A new black gum outside of the South Caroliniana Library at the foot of the Horseshoe. (Photo by Mingo Martin/Carolina News and Reporter)

Two new trees have joined the dozens of mature trees on USC’s historic, large green space at the center of campus.

University of South Carolina arborists planted two black gum saplings on the Horseshoe on Sumter Street in January.

One of the trees replaces a 75- to 100-year-old laurel oak near the South Caroliniana Library. The second tree stands in front of McCutchen House restaurant, replacing a dogwood tree. 

The Horseshoe has long been the a symbol of the state’s flagship university. As the city has evolved over two centuries, the historic Horseshoe has remained a peaceful haven for students, a place where they gather under the canopy on a beautiful day.

The black gums are native to the state. Planting native trees was important, USC archivist Elizabeth West said. And they needed to be the right size. Black gums grow smaller than many of the oaks on campus and would be less likely to cause damage to nearby buildings. 

The black gum grows to 30- to 50-feet-tall, with a spread of 20 to 30 feet, according to Clemson University Cooperative Extension Service.  

“It is a native tree, and it has dark green leaves and then is very brightly colored in the autumn – beautiful red-orange leaf color in the fall,” West said. “It doesn’t have very showy flowers in the spring. But it’s a good tree for pollinators. That was something we also considered as well. You want to be good stewards of our Horseshoe’s native, natural environment.”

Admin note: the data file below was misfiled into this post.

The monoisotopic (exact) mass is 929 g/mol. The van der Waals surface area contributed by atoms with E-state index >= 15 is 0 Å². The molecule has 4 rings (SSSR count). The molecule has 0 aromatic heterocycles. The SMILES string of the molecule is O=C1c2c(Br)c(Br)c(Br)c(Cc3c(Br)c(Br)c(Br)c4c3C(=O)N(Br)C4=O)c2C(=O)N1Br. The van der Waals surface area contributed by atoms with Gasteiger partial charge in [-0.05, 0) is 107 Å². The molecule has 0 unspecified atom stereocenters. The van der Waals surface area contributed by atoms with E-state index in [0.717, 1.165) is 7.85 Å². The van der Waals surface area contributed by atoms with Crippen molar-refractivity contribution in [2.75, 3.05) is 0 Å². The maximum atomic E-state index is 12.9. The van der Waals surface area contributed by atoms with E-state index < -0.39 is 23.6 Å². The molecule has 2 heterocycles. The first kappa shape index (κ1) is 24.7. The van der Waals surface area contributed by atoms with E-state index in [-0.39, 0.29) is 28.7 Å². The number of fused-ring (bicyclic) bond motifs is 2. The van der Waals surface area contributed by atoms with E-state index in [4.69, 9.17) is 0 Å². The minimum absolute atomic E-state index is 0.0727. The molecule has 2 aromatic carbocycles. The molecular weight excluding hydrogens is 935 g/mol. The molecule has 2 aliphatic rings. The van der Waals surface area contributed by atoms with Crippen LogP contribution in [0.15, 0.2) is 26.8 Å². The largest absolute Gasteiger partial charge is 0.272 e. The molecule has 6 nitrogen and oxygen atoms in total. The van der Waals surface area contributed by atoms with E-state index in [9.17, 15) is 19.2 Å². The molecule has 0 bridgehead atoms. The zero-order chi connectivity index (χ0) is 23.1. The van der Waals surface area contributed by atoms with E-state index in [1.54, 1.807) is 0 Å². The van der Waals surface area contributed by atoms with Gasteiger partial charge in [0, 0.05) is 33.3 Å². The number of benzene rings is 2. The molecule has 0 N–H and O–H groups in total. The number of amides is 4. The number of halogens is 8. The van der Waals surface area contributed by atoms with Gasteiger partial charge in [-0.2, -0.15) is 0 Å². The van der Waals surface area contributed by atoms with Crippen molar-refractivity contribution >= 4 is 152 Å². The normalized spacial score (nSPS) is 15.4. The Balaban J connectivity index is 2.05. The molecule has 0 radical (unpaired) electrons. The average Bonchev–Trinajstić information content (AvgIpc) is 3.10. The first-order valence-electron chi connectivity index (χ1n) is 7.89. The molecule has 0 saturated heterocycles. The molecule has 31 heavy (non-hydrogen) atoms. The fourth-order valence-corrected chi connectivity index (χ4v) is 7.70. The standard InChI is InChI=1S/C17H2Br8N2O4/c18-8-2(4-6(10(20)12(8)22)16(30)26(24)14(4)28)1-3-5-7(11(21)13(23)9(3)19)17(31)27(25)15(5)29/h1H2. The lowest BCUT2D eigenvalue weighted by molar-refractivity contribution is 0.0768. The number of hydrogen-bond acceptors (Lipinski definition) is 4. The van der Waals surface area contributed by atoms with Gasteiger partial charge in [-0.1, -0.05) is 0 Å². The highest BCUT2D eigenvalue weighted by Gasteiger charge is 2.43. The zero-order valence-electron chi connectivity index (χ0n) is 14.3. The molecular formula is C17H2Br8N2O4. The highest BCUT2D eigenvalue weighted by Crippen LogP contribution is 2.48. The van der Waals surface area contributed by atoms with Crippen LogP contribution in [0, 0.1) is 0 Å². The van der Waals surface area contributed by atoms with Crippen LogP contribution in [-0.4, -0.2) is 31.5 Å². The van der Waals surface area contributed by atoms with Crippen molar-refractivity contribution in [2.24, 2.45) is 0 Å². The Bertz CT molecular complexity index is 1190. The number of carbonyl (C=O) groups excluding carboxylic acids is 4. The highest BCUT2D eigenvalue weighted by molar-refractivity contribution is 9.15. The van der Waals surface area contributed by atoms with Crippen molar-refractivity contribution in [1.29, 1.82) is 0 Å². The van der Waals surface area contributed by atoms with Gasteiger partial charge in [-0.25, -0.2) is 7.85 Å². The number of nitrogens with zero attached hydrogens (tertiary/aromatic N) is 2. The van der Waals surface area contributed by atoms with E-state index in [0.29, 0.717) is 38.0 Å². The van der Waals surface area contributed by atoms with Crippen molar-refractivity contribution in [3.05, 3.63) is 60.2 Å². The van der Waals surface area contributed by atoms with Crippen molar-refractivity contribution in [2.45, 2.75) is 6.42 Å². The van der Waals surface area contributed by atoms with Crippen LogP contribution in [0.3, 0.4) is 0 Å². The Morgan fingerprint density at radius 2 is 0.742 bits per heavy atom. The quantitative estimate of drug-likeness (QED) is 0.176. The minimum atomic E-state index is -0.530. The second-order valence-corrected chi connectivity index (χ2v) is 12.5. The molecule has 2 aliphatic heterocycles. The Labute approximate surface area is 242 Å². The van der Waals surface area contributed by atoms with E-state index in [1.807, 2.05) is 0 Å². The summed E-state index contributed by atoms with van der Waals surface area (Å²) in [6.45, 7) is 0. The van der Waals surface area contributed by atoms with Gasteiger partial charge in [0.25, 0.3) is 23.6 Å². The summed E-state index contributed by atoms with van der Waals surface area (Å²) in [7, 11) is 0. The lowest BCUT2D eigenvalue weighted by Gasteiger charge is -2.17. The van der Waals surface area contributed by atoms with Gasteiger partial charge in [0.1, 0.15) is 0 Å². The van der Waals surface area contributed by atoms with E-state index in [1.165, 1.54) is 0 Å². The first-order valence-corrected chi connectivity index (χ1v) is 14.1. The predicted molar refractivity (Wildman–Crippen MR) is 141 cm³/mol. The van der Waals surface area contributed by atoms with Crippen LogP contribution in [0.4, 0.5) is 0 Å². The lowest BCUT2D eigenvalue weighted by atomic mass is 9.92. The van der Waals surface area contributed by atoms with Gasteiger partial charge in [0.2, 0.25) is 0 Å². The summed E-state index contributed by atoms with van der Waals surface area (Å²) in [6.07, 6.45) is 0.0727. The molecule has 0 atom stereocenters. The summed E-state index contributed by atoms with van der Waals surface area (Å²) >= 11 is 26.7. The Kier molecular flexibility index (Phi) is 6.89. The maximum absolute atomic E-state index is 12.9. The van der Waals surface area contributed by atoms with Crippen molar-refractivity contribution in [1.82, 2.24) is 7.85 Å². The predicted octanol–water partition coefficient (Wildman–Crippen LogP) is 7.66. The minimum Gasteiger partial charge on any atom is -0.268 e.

Another criterion during the tree selection process was biodiversity. Maintaining a diverse population on campus ensures the trees won’t be susceptible to the same pest or disease, West said.

USC’s campus once was home to many elm trees. Most were killed by Dutch elm disease during the late 19th and early 20th centuries. There are more than 10,000 trees on campus now, but only one is an elm, West said.

The university typically adds new trees to the Horseshoe when old ones are removed, said USC communications manager Koby Padgett. A white oak was planted in late 2023. 

“We have two arborists on staff, and they are constantly checking the trees and making sure they’re OK,” Koby Padgett said. “Anytime that one has come to the end of its life, they will take it down and then replace it as soon as they can.” 

Aerial drawing of trees on the University of South Carolina campus in 1911 (Illustration from the University of South Carolina Archives/Carolina News and Reporter)

A black gum outside of McCutchen House (Photo by Mingo Martin/Carolina News and Reporter)